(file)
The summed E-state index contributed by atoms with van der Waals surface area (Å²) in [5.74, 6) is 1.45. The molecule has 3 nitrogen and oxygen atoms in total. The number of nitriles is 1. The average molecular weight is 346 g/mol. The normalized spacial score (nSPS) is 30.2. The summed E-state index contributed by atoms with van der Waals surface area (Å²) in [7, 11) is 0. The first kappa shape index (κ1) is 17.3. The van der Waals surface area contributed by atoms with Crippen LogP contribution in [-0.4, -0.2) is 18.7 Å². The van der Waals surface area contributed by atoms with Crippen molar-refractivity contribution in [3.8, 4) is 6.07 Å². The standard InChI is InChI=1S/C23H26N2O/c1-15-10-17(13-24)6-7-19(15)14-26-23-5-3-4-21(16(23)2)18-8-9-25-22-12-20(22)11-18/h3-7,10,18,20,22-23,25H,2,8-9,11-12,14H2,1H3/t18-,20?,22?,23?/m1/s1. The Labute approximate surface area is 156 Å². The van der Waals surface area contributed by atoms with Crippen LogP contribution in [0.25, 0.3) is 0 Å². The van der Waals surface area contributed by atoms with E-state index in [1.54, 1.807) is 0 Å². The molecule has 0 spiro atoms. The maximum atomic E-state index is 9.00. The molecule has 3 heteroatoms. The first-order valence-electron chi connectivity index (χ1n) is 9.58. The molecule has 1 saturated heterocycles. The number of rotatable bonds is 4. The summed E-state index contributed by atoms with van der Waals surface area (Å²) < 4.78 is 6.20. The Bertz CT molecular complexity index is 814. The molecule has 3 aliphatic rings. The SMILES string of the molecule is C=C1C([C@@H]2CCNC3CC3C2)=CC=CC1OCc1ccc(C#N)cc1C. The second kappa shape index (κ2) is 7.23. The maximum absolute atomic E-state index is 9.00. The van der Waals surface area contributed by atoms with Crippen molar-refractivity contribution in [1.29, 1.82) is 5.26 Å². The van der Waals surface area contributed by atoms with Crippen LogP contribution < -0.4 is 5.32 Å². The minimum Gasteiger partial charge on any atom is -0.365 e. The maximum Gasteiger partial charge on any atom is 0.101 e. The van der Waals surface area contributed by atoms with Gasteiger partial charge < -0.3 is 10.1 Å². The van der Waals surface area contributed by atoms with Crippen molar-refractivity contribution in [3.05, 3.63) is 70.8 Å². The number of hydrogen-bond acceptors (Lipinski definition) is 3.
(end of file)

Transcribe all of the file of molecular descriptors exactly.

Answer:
The summed E-state index contributed by atoms with van der Waals surface area (Å²) in [5.74, 6) is 1.45. The molecule has 3 nitrogen and oxygen atoms in total. The number of nitriles is 1. The average molecular weight is 346 g/mol. The normalized spacial score (nSPS) is 30.2. The summed E-state index contributed by atoms with van der Waals surface area (Å²) in [7, 11) is 0. The first kappa shape index (κ1) is 17.3. The van der Waals surface area contributed by atoms with Crippen LogP contribution in [-0.4, -0.2) is 18.7 Å². The van der Waals surface area contributed by atoms with Crippen molar-refractivity contribution in [3.8, 4) is 6.07 Å². The standard InChI is InChI=1S/C23H26N2O/c1-15-10-17(13-24)6-7-19(15)14-26-23-5-3-4-21(16(23)2)18-8-9-25-22-12-20(22)11-18/h3-7,10,18,20,22-23,25H,2,8-9,11-12,14H2,1H3/t18-,20?,22?,23?/m1/s1. The Labute approximate surface area is 156 Å². The van der Waals surface area contributed by atoms with Crippen LogP contribution in [0.25, 0.3) is 0 Å². The van der Waals surface area contributed by atoms with E-state index in [1.54, 1.807) is 0 Å². The molecule has 0 spiro atoms. The maximum atomic E-state index is 9.00. The molecule has 3 heteroatoms. The first-order valence-electron chi connectivity index (χ1n) is 9.58. The molecule has 1 saturated heterocycles. The number of rotatable bonds is 4. The summed E-state index contributed by atoms with van der Waals surface area (Å²) < 4.78 is 6.20. The Bertz CT molecular complexity index is 814. The molecule has 3 aliphatic rings. The SMILES string of the molecule is C=C1C([C@@H]2CCNC3CC3C2)=CC=CC1OCc1ccc(C#N)cc1C. The second kappa shape index (κ2) is 7.23. The maximum absolute atomic E-state index is 9.00. The van der Waals surface area contributed by atoms with Crippen molar-refractivity contribution in [1.29, 1.82) is 5.26 Å². The van der Waals surface area contributed by atoms with Crippen LogP contribution < -0.4 is 5.32 Å². The minimum Gasteiger partial charge on any atom is -0.365 e. The maximum Gasteiger partial charge on any atom is 0.101 e. The van der Waals surface area contributed by atoms with Gasteiger partial charge < -0.3 is 10.1 Å². The van der Waals surface area contributed by atoms with Crippen molar-refractivity contribution in [3.05, 3.63) is 70.8 Å². The number of hydrogen-bond acceptors (Lipinski definition) is 3.